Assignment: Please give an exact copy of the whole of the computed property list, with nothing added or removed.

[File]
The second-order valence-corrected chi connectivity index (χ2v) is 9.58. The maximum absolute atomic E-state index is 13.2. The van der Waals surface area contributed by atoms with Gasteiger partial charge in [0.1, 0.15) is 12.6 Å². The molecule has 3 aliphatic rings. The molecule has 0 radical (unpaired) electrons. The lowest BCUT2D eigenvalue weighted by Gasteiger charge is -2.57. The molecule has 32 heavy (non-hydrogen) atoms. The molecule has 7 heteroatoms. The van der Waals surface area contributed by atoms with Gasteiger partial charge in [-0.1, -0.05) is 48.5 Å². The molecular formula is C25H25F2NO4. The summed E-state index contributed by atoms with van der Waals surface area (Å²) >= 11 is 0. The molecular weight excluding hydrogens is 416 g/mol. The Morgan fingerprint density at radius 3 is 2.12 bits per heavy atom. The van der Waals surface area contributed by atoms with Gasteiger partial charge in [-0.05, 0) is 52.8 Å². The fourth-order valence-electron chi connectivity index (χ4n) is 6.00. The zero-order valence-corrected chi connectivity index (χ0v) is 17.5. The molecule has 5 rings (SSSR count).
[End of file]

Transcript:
The second-order valence-corrected chi connectivity index (χ2v) is 9.58. The maximum absolute atomic E-state index is 13.2. The van der Waals surface area contributed by atoms with Gasteiger partial charge in [0.1, 0.15) is 12.6 Å². The molecule has 3 aliphatic rings. The molecule has 0 radical (unpaired) electrons. The lowest BCUT2D eigenvalue weighted by Gasteiger charge is -2.57. The molecule has 32 heavy (non-hydrogen) atoms. The molecule has 7 heteroatoms. The van der Waals surface area contributed by atoms with Gasteiger partial charge in [-0.1, -0.05) is 48.5 Å². The molecular formula is C25H25F2NO4. The summed E-state index contributed by atoms with van der Waals surface area (Å²) >= 11 is 0. The molecular weight excluding hydrogens is 416 g/mol. The Morgan fingerprint density at radius 3 is 2.12 bits per heavy atom. The van der Waals surface area contributed by atoms with Gasteiger partial charge in [-0.05, 0) is 52.8 Å². The fourth-order valence-electron chi connectivity index (χ4n) is 6.00. The zero-order valence-corrected chi connectivity index (χ0v) is 17.5. The molecule has 5 rings (SSSR count).